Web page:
How to manage engagement and participation - the democratic process in a web2.0 context

By mdangeard, published at 6 February 2009 - 6:48pm, last updated 5 years 25 weeks ago.

eCairn recently published a very interesting analysis on what happens when you open a site and ask people to contribute ideas. They mention Dell Ideastorm and the Obama administration Citizen's Briefing Book from the Obama administration, and I have to agree with the conclusion: you have to know what to expect when opening up the doors to input with no filtering. And where and how you "listen" to your audience makes a difference:

1- if you ask everybody to provide input on a website, and then use a rating system to decide which issues are important, then what you will get is not what the most important issues are for the community as a whole, but rather what the most important ideas are for the best organized group within the community. Huge difference. Basically chances are that one or a few communities will take over the site and monopolize the conversation. And if there is no moderation, then you will end up just listening to what they have to say regardless of what others may think.
In the case of the Obama experiment (Citizen's Briefing Book), the winning idea is "legalize marijuana", and while I have no doubt that they won their ranking fair and straight, I have a hard time believing this is one of the most pressing issue right now.

One site did try an improved version of the process: Change.org had a 2 phase selection:
- First anybody could submit any idea in various pre-defined categories
- Second, they qualified the top 3 ideas of each category to then have them all compete together for the final selection of the top 10.
Legalizing Marijuana is still in the final top 10, you have to give credit to this community for being very good at mobilizing their supporters online, but there are other ideas that were able to emerge from the process, and it was a good attempt at leveling the playing field so that other ideas from not so popular categories could be considered.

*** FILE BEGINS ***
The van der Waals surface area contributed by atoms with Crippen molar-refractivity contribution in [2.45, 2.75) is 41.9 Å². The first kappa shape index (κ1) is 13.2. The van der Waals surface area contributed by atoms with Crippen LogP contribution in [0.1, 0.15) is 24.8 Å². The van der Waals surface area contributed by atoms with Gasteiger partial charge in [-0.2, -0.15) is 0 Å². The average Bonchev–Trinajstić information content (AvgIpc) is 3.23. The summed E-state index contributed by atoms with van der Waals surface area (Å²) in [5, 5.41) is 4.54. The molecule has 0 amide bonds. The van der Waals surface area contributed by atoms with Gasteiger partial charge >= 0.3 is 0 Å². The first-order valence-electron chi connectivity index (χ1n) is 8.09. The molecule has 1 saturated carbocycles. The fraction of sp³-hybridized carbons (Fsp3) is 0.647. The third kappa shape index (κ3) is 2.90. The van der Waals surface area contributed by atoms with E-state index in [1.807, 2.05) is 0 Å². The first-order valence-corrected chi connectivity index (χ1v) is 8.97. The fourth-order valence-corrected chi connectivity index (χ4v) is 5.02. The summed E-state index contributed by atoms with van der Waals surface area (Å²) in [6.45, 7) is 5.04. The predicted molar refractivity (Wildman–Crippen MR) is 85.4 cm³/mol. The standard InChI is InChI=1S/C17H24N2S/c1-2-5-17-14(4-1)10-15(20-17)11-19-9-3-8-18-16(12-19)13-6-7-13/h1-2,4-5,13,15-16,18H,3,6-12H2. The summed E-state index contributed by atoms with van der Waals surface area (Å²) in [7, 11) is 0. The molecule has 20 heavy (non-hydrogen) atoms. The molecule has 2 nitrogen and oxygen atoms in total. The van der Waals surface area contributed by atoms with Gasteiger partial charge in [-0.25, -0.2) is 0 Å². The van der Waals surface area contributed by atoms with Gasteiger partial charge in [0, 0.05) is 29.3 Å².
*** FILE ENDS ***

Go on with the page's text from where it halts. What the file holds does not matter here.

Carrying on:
As it is done with elections in the US, maybe one extra step could have also been considered: having each category elect an equal number of representatives to represent their specific concerns, so that they are the ones that vote in the second round. Then it is no longer an issue of how many vote for an ideas, but rather how many of a representative sample of the population get convinced by the ideas that were selected.

2- the other option (other than opening a site to invite input) is to map conversations happening everywhere in the blogosphere or other places, then you can have a much better idea of who is talking about what where. And you will have a very different view of which communities are active on the web, and what their top issues are. And then you can specifically target these communities (based on how relevant they are to you at a given time) to address their specific issues.
With this second approach, we still have an open space where everbody can express their opinions (the blogs or the web in general), and then the leadership can decide what to do with what they see. No ratings involved, just the good judgement of whoever is listening. Individuals are doing it today, they pick and choose which blogs they want to read and comment on, and they may have their own blog(s) to contribute to the conversation. Corporation and the government should at a minimum do the same. And then decide if they want to engage in other ways (back to #1 above).

Having said this, and since this post was inspired by an analysis from my friends at eCairn, I should also mention that the service that they have developed is perfect for doing just that: teams listening to conversations, engaging with bloggers and measuring the impact to this engagement. Something you may want to consider for your business...